Thursday, September 8, 2011

Parsnips instead of pudding

Yes, I know I promised a new pudding this week. I did make Alexa Johnston's Bavarian Coffee Cream, otherwise known as Bavarois au Café, but this is how it turned out. It tasted good, but I just didn't make it well enough, so I'll have another go later. I think I need some metal moulds...
        But that wasn't the only new recipe I made last Saturday. I got completely carried away and made a new soup and a new vege dish as well. The soup was great but I'll write it up later when I get a good photo - I've got some in the freezer. The veges were marinated and grilled parsnips, yams and peppers. They were meant to be grilled and served as kebabs, but as I was having them with beef that didn't seem necessary - it was much simpler to do them in a grill pan. They looked lovely and their slightly sticky sweetness was good with the tender beef.

Grilled parsnips, yams and peppers
(adapted from Brian Glover, Homes and Gardens Cookbook 1996)

3 large parsnips
4 medium pink or yellow yams
2 medium red or orange peppers
1 tablespoon sesame seeds

For the marinade
2 Tbsp clear honey
4 Tbsp light soy sauce
4 Tbsp light sesame oil
finely grated zest and juice of 1 large orange
1 tsp ground coriander
2.5 cm fresh ginger, peeled and grated

*  Peel and trim the parsnips and cut them into longish evenly sized pieces roughly the same length as the yams, cutting down through the centre of the thickest end.  Trim the yam ends if necessary. Bring a pot of water to the boil, salt it, and add the parsnips and yams. Boil until almost tender. Drain and cool.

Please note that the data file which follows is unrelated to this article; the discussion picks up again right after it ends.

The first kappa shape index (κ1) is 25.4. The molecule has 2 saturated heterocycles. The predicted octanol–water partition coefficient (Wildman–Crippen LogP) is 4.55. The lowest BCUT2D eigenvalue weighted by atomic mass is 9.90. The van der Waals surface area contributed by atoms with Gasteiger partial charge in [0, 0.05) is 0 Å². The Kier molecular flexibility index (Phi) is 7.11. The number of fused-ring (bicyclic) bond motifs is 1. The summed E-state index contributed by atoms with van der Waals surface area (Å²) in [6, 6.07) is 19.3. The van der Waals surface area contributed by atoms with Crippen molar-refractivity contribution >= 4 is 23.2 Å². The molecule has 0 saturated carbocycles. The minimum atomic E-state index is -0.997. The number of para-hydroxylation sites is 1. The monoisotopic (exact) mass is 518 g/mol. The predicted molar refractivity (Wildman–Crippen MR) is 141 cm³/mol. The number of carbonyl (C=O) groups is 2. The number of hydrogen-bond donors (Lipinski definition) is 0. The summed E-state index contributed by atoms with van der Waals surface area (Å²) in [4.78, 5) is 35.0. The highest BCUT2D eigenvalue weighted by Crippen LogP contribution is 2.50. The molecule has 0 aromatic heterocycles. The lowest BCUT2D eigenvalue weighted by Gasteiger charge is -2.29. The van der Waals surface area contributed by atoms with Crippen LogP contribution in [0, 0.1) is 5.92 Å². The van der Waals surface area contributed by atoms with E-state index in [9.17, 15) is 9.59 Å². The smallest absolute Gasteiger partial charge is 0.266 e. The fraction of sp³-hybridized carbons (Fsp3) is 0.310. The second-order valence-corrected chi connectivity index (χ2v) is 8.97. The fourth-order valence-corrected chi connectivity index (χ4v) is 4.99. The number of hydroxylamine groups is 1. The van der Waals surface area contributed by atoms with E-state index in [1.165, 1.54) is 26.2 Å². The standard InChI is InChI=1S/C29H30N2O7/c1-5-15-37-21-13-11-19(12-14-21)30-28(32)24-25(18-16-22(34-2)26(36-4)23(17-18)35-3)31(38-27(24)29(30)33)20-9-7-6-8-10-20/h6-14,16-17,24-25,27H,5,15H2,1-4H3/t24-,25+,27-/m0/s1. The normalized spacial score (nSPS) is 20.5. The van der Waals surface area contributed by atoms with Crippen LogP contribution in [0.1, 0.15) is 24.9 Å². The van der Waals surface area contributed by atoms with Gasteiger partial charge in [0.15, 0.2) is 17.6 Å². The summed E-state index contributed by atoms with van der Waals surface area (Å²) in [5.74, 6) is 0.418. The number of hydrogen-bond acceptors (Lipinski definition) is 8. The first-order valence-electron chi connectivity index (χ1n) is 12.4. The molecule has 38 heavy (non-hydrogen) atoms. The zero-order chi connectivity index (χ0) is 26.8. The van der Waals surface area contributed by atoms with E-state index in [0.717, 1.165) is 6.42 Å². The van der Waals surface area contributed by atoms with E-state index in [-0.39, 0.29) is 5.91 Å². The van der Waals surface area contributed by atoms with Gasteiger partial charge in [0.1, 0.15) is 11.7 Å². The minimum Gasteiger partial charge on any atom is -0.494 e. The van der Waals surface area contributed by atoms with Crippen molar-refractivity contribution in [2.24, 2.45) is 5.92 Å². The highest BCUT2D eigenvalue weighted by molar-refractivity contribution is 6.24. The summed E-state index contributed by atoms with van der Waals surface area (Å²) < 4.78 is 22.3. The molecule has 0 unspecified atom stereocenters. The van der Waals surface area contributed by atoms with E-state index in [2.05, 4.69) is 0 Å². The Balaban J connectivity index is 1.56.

* De-seed the peppers and cut into even pieces - about 6 pieces per large pepper.
Place all the veges in a shallow dish.
* Mix the marinade ingredients in a bowl and pour over the veges. Marinade for at least an hour, turning the veges every so often. (I did them in the morning for the evening.)

* Turn the grill to high. Use a slotted spoon to lift the veges out of the marinade and spread the pieces evenly in the grill pan. Grill for 15 minutes, turning every 5 minutes and spooning over more of the marinade left in the dish. When cooked, sprinkle with the sesame seeds and put back under the grill for a couple of minutes.

Though we had these with beef, they'd be brilliant with chicken or pork too. They were the first things I cooked in my new oven. The old oven proved, when Julio was here and trying to use it for his baking, that it just wasn't up to the job - well, what else could I expect from a cheap, no-frills teenage Italian? There was a good special on a Fisher and Paykel one that would fit the old space, so I gritted my teeth and went for it.
            The good news is that it does seem to cook very well indeed, and of course that's the most important thing. But the controls are another story. They seem to have been designed by someone who has never attempted to use them for cooking in a real-life kitchen. The knobs are so thick (the photo doesn't really show this properly) that they make the already very small numbers and symbols even more difficult to read, and the tiny notch on them that has to be aligned with correct function or temperature is almost invisible (everything shows up better in the photo than in real life, because of the flash). They're also very low - probably designed for wall placement rather than under the bench, though that's where many of these ovens will go. So I have to bend right down to set them correctly, because otherwise I can't see the markings around them. And surely it would be much safer to have assymetrical knobs that showed at a glance if they were off or on? In my next life, I want to be a kitchen appliance designer...


Mel said...

Love the colours in this :)

Mary McCallum said...

Anne, you need to have a book of these recipes - you really do. Already I've found three I want to make asap - but first I'll need to print them off on our crummy printer. So much easier if I had the book. ... (-: